I, on the other hand, am apparently still struggling to learn this very important lesson.

I raced along pretty frantically to finish my Bead Dreams piece this year, putting on the final touches and doing the photography on the last Sunday before the Tuesday deadline.  A few weeks earlier, I had checked out the application and rules for the event, to make sure I knew the deadline, and was working effectively toward it.  At that check point, I noticed a special category for this year, in honor of one Merle Berelowitz, who I did not recognize.  The design criteria, to quote the paragraph I read was:

"To be considered for this category, your piece must prominently feature flower beads, Merle's signature supply, or a floral motif.  Nature should serve as the guiding influence, as it did for Merle throughout her career as a beading artist.  She personally crafted Blooms, her own unique garden of hand painted acrylic flowers.  You can view merle's Blooms at www.msmaddiesbeads.com."  

Hmmm, I thought. And I took a quick peek at the Blooms, which were the epitome of pretty; colorful, bright, and happy creations.  What I was working on (which I thought might either go in Crystal or Finished Jewelry) seemed to meet the criteria expected in this memorial category.  My piece was covered with Czech flower beads, and handwoven leaves.  Plus the work was initially inspired by a trip to Yellowstone National Park.  Nature at it's most magical!  

I tucked the information away, and returned to my breakneck beading.  When it came time to fill out the entry form, I re-read the requirement paragraph and debated the merits of trying this new category.  Then I noticed there was a cash prize.  Most of the prizes come in the form of beady supplies from generous sponsors, which is wonderful.  I loved my great new tools and threads from Beadalon last year!  But this was a very generous cash prize, and my mind ran to materials I would love to buy.  "Why not give it a go?", I thought.  

So without further consideration, research, or information, I entered "Ms. Maddie's Fabulous Florals." But not without a qualifier.  At the end the description of my work I wrote, in my entry submission, "While I did not design with this memorial event in mind, my fairy tale forest does seem to fit the criteria, although in a darker, more magical and menacing way than Merle's pretty flowers.  If you chose to include the work, and think it belongs in a different category, please do not hesitate to move it."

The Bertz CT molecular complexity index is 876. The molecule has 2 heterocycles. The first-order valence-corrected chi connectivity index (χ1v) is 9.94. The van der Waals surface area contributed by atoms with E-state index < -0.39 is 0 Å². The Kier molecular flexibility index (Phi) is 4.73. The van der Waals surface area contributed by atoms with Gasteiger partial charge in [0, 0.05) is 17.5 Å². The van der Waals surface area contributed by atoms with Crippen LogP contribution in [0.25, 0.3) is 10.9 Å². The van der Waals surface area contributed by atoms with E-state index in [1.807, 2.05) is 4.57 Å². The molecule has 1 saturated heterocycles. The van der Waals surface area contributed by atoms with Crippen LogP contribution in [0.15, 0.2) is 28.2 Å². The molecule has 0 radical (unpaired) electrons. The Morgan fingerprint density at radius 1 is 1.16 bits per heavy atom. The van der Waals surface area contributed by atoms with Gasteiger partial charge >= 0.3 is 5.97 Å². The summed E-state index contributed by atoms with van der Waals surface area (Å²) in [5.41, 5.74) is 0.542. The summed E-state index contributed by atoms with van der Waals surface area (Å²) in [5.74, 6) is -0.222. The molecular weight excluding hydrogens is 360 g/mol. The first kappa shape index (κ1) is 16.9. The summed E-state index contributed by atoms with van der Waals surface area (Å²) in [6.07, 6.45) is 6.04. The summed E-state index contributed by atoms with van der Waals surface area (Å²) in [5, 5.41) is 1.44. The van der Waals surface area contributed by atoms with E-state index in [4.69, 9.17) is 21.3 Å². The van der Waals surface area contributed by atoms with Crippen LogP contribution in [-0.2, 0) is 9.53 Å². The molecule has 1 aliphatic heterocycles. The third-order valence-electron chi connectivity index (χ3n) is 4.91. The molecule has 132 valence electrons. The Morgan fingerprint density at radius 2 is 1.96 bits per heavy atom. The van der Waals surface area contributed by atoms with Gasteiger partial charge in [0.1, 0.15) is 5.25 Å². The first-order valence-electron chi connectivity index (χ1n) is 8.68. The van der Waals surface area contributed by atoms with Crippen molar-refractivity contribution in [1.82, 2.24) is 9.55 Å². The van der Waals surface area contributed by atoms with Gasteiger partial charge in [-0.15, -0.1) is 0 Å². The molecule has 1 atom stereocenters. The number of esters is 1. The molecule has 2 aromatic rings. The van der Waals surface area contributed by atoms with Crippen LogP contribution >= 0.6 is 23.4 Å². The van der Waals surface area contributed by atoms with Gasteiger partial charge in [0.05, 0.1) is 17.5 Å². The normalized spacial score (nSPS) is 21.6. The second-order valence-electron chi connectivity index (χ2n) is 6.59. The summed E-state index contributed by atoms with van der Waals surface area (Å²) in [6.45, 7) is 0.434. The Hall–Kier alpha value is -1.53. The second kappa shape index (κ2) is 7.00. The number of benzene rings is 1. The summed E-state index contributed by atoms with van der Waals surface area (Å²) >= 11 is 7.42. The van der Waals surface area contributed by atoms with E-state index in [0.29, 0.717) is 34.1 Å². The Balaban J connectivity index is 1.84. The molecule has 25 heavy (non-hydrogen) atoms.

Had my son been watching me, he would have been frowning.  

Now, I had no reason to think I had a better than 50/50 chance of even becoming a finalist in this magnificent show of beaded wonders.  Winning any competition depends entirely on who is judging, what they are looking for, and who else shows up to be judged.  Last year I was delighted to be accepted, and shocked to find I had won a second place ribbon in the Seed Bead catogory with my "Picnic in May on Lilac Way."



Once the dust settled, and I received an acceptance notice (!) for my work, "From the Forest of Fairy Tales", I began to think more about what I had done.  

Then, I hunted until I found the category criteria paragraph, and discovered another paragraph that came BEFORE the one I had read so carefully.  "We have a special category in 2014, Ms. Maddie's Fabulous Florals, created in honor of world renown beader, Merle Berelowitz, who passed away last year.  Bead & Button readers have the opportunity to judge the finalists in this category and grant prizes totalling $5,000 to the top pieces."

So, I had scanned this info, but failed to understand it fully.  (My son is now shaking his head.)  There was a world renowned beader who passed away last year, and this catogory was created in her honor.  I got that part, although I didn't know who she was.  But the next bit had not registered at all.  Bead & Button readers would be judging the event.